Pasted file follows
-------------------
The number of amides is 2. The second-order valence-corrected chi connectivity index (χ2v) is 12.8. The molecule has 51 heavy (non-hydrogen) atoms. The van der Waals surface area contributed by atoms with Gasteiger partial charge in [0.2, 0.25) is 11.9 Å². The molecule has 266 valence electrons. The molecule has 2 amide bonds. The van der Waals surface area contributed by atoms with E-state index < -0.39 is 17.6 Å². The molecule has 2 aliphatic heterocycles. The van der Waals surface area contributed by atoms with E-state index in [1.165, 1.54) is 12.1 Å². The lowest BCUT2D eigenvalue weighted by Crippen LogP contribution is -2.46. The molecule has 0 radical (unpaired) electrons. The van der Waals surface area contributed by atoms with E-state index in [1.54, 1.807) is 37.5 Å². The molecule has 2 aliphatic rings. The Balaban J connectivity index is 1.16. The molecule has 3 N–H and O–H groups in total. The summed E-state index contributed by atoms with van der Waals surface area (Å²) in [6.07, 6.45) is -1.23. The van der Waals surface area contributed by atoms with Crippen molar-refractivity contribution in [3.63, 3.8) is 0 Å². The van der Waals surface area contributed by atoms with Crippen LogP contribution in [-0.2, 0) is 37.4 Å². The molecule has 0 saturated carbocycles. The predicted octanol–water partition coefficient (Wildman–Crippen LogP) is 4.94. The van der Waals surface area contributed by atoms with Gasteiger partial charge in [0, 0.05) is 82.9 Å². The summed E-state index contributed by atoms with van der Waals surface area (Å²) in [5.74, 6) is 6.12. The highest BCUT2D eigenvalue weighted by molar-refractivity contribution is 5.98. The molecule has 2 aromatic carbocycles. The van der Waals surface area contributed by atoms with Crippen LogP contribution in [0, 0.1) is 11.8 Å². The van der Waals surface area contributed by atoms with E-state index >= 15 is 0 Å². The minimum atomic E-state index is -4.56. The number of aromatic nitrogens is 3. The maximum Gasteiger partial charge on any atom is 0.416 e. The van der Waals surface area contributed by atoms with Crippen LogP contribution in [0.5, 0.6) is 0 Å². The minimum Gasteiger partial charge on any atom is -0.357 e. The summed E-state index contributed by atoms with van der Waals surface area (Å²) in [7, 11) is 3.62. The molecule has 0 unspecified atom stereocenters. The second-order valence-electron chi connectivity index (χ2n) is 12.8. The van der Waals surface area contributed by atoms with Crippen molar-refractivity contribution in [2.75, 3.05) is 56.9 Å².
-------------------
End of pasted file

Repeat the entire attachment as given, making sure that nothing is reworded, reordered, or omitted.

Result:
The number of amides is 2. The second-order valence-corrected chi connectivity index (χ2v) is 12.8. The molecule has 51 heavy (non-hydrogen) atoms. The van der Waals surface area contributed by atoms with Gasteiger partial charge in [0.2, 0.25) is 11.9 Å². The molecule has 266 valence electrons. The molecule has 2 amide bonds. The van der Waals surface area contributed by atoms with E-state index < -0.39 is 17.6 Å². The molecule has 2 aliphatic heterocycles. The van der Waals surface area contributed by atoms with E-state index in [1.165, 1.54) is 12.1 Å². The lowest BCUT2D eigenvalue weighted by Crippen LogP contribution is -2.46. The molecule has 0 radical (unpaired) electrons. The van der Waals surface area contributed by atoms with E-state index in [1.54, 1.807) is 37.5 Å². The molecule has 2 aliphatic rings. The Balaban J connectivity index is 1.16. The molecule has 3 N–H and O–H groups in total. The summed E-state index contributed by atoms with van der Waals surface area (Å²) in [6.07, 6.45) is -1.23. The van der Waals surface area contributed by atoms with Crippen molar-refractivity contribution in [3.63, 3.8) is 0 Å². The van der Waals surface area contributed by atoms with Crippen LogP contribution in [-0.2, 0) is 37.4 Å². The molecule has 0 saturated carbocycles. The predicted octanol–water partition coefficient (Wildman–Crippen LogP) is 4.94. The van der Waals surface area contributed by atoms with Gasteiger partial charge in [0, 0.05) is 82.9 Å². The summed E-state index contributed by atoms with van der Waals surface area (Å²) in [5.74, 6) is 6.12. The highest BCUT2D eigenvalue weighted by molar-refractivity contribution is 5.98. The molecule has 2 aromatic carbocycles. The van der Waals surface area contributed by atoms with Crippen LogP contribution in [0, 0.1) is 11.8 Å². The van der Waals surface area contributed by atoms with E-state index >= 15 is 0 Å². The minimum atomic E-state index is -4.56. The number of aromatic nitrogens is 3. The maximum Gasteiger partial charge on any atom is 0.416 e. The van der Waals surface area contributed by atoms with Crippen LogP contribution in [0.5, 0.6) is 0 Å². The minimum Gasteiger partial charge on any atom is -0.357 e. The summed E-state index contributed by atoms with van der Waals surface area (Å²) in [7, 11) is 3.62. The molecule has 0 unspecified atom stereocenters. The second-order valence-electron chi connectivity index (χ2n) is 12.8. The van der Waals surface area contributed by atoms with Crippen molar-refractivity contribution in [2.75, 3.05) is 56.9 Å².